September 18, 2011
Dealing with post-traumatic stress disorder (PTSD) means that I have adopted certain coping skills. The emotional numbing I have relied on is quite obvious. Downplaying the severity of the situation, shrugging it off, and laughing at the absurdity are all signs of emotional numbing. Although, I didn’t realize that this is what I was doing until the emotions started to surface. Fortunately, they surfaced slowly, at a rate which I can cope with successfully.
The persistent avoidance coping skill is less obvious. Only by researching what PTSD actually is am I able to recognize my use of this strategy. I began to suspect that I was experiencing PTSD when I realized that I was unable to function normally. I was not able to meet the demands that circumstances required of me. One day led to another, and important details were being ignored.
As I researched PTSD and reflected on the symptoms, I noticed patterns in my behaviour. The activities that I am avoiding are all related to the wildfire I experienced. For example, I am ignoring the requirement to list the contents of my home, which burned down in the devastating fire that destroyed a portion of my town. My excuse is that I don’t have time. The reality is that I am keeping myself busy with other commitments. I am not allowing myself to take the time to deal with the painful task of reliving what I had once owned.
Another interesting pattern that I am noticing relates to activities I committed myself to before the wildfire. These activities were deliberate steps I had taken to secure employment for myself as a trainer and facilitator. This was the direction I was heading in before the wildfire. I had carefully worked my way towards the role of an independent contractor over the past couple of years. Shortly before the wildfire, I felt confident enough to take the final step. I moved myself out of a permanent part-time position in order to make room for contract work.
I had no problem setting myself up with enough contract work to keep myself busy for a number of months. I was excited and looking forward to watching my future in this new role unfold. Then the wildfire happened. And everything changed.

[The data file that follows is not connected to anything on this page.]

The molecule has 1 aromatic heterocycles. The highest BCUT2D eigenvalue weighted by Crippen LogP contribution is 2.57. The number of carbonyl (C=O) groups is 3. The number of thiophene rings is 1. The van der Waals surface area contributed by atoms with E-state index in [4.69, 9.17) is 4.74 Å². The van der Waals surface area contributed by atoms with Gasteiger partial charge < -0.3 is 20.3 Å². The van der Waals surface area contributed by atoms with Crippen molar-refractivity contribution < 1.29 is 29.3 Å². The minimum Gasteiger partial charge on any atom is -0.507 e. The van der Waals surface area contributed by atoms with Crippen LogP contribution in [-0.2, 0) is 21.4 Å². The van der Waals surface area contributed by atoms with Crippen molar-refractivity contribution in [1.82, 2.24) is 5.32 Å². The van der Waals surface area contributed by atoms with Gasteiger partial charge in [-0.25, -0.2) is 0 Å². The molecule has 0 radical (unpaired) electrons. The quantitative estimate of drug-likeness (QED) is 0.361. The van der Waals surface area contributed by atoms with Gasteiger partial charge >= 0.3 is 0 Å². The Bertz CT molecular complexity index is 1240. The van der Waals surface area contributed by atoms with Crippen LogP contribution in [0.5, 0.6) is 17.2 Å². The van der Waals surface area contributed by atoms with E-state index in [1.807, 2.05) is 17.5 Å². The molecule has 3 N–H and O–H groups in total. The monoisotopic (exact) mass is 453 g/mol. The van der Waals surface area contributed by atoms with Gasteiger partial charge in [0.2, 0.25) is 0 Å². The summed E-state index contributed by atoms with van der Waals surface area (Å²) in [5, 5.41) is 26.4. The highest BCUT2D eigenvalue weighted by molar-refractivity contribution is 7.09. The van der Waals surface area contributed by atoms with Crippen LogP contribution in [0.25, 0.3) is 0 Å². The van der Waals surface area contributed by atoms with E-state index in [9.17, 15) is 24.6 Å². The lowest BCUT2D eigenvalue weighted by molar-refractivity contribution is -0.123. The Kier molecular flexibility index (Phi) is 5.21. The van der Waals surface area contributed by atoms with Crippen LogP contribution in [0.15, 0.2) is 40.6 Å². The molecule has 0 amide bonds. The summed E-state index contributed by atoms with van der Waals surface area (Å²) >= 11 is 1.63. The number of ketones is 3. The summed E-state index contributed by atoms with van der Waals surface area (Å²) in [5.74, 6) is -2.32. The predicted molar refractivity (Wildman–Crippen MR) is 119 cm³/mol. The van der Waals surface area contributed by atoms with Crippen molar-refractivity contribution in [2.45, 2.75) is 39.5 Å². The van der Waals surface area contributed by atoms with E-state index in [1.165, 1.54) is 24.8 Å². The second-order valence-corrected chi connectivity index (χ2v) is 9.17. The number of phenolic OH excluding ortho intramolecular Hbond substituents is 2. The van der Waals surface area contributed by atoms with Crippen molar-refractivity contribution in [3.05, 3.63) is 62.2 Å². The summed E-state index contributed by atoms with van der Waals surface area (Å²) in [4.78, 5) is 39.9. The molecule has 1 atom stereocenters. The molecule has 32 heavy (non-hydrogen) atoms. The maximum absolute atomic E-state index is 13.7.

The excitement that I once felt when I worked on the contracts I had committed to was gone. My interest in providing training and facilitating workshops diminished. I had been involved in the adult literacy field for over a decade, a field that I felt I was “born into.” Now the thought of continuing work in that field depresses me. The direction I had looked forward to taking was no longer the direction I wanted to go.
Instead, I have taken a sharp turn and I am now heading in a new direction. It’s as if I’ll do whatever it takes to avoid anything that reminds me of what my life was like before the wildfire. I want to get through the commitments I made prior to the wildfire and leave that part of my life behind.
Yet, when I reflect on the changes that I have made as a result of the wildfire, I realize that these changes have only taken me closer to the person I once was. This realization is strengthened when I reflect further back, to the other disasters I experienced over the past six years.
After the summer of the marital breakdown, strike, and cancer diagnosis, I became more outgoing. I made time for friends. I allowed myself time to pursue my interests. These changes weren’t really different from what I was like. They were certainly different from what I had been like in the years prior to the crises. But they reflected how I had been in the past. I felt that I was becoming more of my “old” self again. And I was, once again, enjoying my life.
Now that I have gone through another summer of disasters – this time a wildfire, loss of employment, and vehicle accident – the change is occurring more in the financial aspect of my life. I am becoming more of an entrepreneur rather than an employee. Just as I had before I had children. I suppose the various crises and disasters I’ve dealt with in the last six years have given me the confidence to reject a mediocre lifestyle. If I have the ability to handle what I have been forced to handle, then I certainly have the capabilities to step off the treadmill.
See my blog titled, “Dealing with PTSD” for more details on the different crises I have experienced over the past six years, and for links on information about PTSD.